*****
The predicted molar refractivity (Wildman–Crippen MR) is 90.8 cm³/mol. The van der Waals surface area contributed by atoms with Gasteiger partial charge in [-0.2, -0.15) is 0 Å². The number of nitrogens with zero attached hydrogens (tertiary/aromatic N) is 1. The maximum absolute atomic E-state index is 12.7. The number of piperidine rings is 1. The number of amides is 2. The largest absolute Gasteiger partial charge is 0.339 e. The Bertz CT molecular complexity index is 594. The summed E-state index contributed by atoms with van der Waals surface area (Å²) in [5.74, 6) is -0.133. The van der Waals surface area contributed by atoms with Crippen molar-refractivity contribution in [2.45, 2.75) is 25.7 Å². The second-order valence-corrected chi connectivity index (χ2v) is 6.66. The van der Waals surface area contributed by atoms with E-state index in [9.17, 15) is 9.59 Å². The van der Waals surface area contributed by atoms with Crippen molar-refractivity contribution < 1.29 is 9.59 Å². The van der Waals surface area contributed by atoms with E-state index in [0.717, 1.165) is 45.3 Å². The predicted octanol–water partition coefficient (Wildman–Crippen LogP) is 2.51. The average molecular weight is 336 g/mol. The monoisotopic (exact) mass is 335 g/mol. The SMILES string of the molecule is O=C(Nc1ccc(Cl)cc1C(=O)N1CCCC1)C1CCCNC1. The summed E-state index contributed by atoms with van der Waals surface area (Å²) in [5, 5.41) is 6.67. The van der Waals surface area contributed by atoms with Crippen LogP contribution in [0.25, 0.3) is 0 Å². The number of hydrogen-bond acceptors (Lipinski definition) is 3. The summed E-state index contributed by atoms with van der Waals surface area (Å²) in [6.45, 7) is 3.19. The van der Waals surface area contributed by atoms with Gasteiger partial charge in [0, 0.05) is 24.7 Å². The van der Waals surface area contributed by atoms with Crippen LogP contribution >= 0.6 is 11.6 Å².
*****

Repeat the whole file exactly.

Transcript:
The predicted molar refractivity (Wildman–Crippen MR) is 90.8 cm³/mol. The van der Waals surface area contributed by atoms with Gasteiger partial charge in [-0.2, -0.15) is 0 Å². The number of nitrogens with zero attached hydrogens (tertiary/aromatic N) is 1. The maximum absolute atomic E-state index is 12.7. The number of piperidine rings is 1. The number of amides is 2. The largest absolute Gasteiger partial charge is 0.339 e. The Bertz CT molecular complexity index is 594. The summed E-state index contributed by atoms with van der Waals surface area (Å²) in [5.74, 6) is -0.133. The van der Waals surface area contributed by atoms with Crippen molar-refractivity contribution in [2.45, 2.75) is 25.7 Å². The second-order valence-corrected chi connectivity index (χ2v) is 6.66. The van der Waals surface area contributed by atoms with E-state index in [9.17, 15) is 9.59 Å². The van der Waals surface area contributed by atoms with Crippen molar-refractivity contribution < 1.29 is 9.59 Å². The van der Waals surface area contributed by atoms with E-state index in [0.717, 1.165) is 45.3 Å². The predicted octanol–water partition coefficient (Wildman–Crippen LogP) is 2.51. The average molecular weight is 336 g/mol. The monoisotopic (exact) mass is 335 g/mol. The SMILES string of the molecule is O=C(Nc1ccc(Cl)cc1C(=O)N1CCCC1)C1CCCNC1. The summed E-state index contributed by atoms with van der Waals surface area (Å²) in [5, 5.41) is 6.67. The van der Waals surface area contributed by atoms with Crippen LogP contribution in [0.25, 0.3) is 0 Å². The number of hydrogen-bond acceptors (Lipinski definition) is 3. The summed E-state index contributed by atoms with van der Waals surface area (Å²) in [6.45, 7) is 3.19. The van der Waals surface area contributed by atoms with Gasteiger partial charge in [0, 0.05) is 24.7 Å². The van der Waals surface area contributed by atoms with Crippen LogP contribution >= 0.6 is 11.6 Å².